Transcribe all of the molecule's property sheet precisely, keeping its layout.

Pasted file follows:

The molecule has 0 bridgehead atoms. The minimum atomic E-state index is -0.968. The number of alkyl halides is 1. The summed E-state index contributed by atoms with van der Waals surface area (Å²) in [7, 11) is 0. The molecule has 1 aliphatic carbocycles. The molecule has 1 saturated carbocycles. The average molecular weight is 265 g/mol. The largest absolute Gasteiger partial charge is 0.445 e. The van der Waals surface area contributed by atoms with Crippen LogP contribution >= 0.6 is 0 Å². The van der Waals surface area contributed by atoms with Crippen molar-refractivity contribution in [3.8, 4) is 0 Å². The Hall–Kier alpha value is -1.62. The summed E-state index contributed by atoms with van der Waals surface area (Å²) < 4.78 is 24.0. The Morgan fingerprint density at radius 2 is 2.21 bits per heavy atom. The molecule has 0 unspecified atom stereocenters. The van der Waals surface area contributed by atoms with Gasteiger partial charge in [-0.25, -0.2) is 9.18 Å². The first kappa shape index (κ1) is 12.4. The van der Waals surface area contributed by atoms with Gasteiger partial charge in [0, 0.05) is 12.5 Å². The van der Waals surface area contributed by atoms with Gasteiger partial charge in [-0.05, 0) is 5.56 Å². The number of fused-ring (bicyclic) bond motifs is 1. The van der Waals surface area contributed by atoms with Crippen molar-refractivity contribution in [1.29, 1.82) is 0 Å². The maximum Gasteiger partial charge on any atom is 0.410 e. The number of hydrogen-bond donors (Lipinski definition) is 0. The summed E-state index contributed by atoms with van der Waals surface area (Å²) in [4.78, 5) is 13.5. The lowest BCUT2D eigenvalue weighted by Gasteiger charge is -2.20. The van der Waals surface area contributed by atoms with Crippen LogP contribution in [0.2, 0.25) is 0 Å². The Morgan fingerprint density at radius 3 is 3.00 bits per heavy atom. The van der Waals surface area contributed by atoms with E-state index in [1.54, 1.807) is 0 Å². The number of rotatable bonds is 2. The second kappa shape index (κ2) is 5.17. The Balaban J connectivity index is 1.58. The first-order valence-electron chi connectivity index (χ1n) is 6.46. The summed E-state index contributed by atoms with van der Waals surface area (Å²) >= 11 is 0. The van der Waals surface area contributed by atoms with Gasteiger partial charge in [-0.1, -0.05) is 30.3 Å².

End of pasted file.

The molecule has 0 bridgehead atoms. The minimum atomic E-state index is -0.968. The number of alkyl halides is 1. The summed E-state index contributed by atoms with van der Waals surface area (Å²) in [7, 11) is 0. The molecule has 1 aliphatic carbocycles. The molecule has 1 saturated carbocycles. The average molecular weight is 265 g/mol. The largest absolute Gasteiger partial charge is 0.445 e. The van der Waals surface area contributed by atoms with Crippen LogP contribution >= 0.6 is 0 Å². The van der Waals surface area contributed by atoms with Crippen molar-refractivity contribution in [3.8, 4) is 0 Å². The Hall–Kier alpha value is -1.62. The summed E-state index contributed by atoms with van der Waals surface area (Å²) < 4.78 is 24.0. The Morgan fingerprint density at radius 2 is 2.21 bits per heavy atom. The molecule has 0 unspecified atom stereocenters. The van der Waals surface area contributed by atoms with Gasteiger partial charge in [-0.25, -0.2) is 9.18 Å². The first kappa shape index (κ1) is 12.4. The van der Waals surface area contributed by atoms with Gasteiger partial charge in [0, 0.05) is 12.5 Å². The van der Waals surface area contributed by atoms with Gasteiger partial charge in [-0.05, 0) is 5.56 Å². The number of fused-ring (bicyclic) bond motifs is 1. The van der Waals surface area contributed by atoms with Crippen molar-refractivity contribution in [1.29, 1.82) is 0 Å². The maximum Gasteiger partial charge on any atom is 0.410 e. The number of hydrogen-bond donors (Lipinski definition) is 0. The summed E-state index contributed by atoms with van der Waals surface area (Å²) in [4.78, 5) is 13.5. The lowest BCUT2D eigenvalue weighted by Gasteiger charge is -2.20. The van der Waals surface area contributed by atoms with Crippen LogP contribution in [0.2, 0.25) is 0 Å². The Morgan fingerprint density at radius 3 is 3.00 bits per heavy atom. The van der Waals surface area contributed by atoms with E-state index in [1.54, 1.807) is 0 Å². The number of rotatable bonds is 2. The second kappa shape index (κ2) is 5.17. The Balaban J connectivity index is 1.58. The first-order valence-electron chi connectivity index (χ1n) is 6.46. The summed E-state index contributed by atoms with van der Waals surface area (Å²) >= 11 is 0. The van der Waals surface area contributed by atoms with Gasteiger partial charge in [-0.1, -0.05) is 30.3 Å².